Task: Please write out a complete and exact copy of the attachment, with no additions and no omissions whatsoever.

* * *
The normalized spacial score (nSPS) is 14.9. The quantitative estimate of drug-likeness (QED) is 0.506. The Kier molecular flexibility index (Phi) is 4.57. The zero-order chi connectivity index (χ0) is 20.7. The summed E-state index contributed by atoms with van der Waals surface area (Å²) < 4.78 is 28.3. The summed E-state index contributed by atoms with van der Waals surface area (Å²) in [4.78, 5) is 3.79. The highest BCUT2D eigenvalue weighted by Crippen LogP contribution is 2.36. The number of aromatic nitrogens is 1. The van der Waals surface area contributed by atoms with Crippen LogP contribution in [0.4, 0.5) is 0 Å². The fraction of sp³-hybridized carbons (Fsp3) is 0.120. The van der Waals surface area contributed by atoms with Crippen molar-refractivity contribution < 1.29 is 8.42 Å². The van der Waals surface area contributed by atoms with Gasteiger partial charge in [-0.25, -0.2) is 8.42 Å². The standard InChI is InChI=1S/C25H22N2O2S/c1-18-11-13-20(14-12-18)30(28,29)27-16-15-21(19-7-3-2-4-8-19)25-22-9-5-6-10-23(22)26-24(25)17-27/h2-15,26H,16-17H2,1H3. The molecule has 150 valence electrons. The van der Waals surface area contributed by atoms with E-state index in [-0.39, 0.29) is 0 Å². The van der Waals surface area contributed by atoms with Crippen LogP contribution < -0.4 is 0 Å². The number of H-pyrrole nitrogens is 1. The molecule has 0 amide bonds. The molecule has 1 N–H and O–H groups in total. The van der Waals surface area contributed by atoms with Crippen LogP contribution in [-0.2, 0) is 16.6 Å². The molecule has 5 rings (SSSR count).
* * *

The normalized spacial score (nSPS) is 14.9. The quantitative estimate of drug-likeness (QED) is 0.506. The Kier molecular flexibility index (Phi) is 4.57. The zero-order chi connectivity index (χ0) is 20.7. The summed E-state index contributed by atoms with van der Waals surface area (Å²) < 4.78 is 28.3. The summed E-state index contributed by atoms with van der Waals surface area (Å²) in [4.78, 5) is 3.79. The highest BCUT2D eigenvalue weighted by Crippen LogP contribution is 2.36. The number of aromatic nitrogens is 1. The van der Waals surface area contributed by atoms with Crippen LogP contribution in [0.4, 0.5) is 0 Å². The fraction of sp³-hybridized carbons (Fsp3) is 0.120. The van der Waals surface area contributed by atoms with Crippen molar-refractivity contribution < 1.29 is 8.42 Å². The van der Waals surface area contributed by atoms with Gasteiger partial charge in [-0.25, -0.2) is 8.42 Å². The standard InChI is InChI=1S/C25H22N2O2S/c1-18-11-13-20(14-12-18)30(28,29)27-16-15-21(19-7-3-2-4-8-19)25-22-9-5-6-10-23(22)26-24(25)17-27/h2-15,26H,16-17H2,1H3. The molecule has 150 valence electrons. The van der Waals surface area contributed by atoms with E-state index in [-0.39, 0.29) is 0 Å². The van der Waals surface area contributed by atoms with Crippen LogP contribution < -0.4 is 0 Å². The number of H-pyrrole nitrogens is 1. The molecule has 0 amide bonds. The molecule has 1 N–H and O–H groups in total. The van der Waals surface area contributed by atoms with Crippen LogP contribution in [-0.2, 0) is 16.6 Å². The molecule has 5 rings (SSSR count).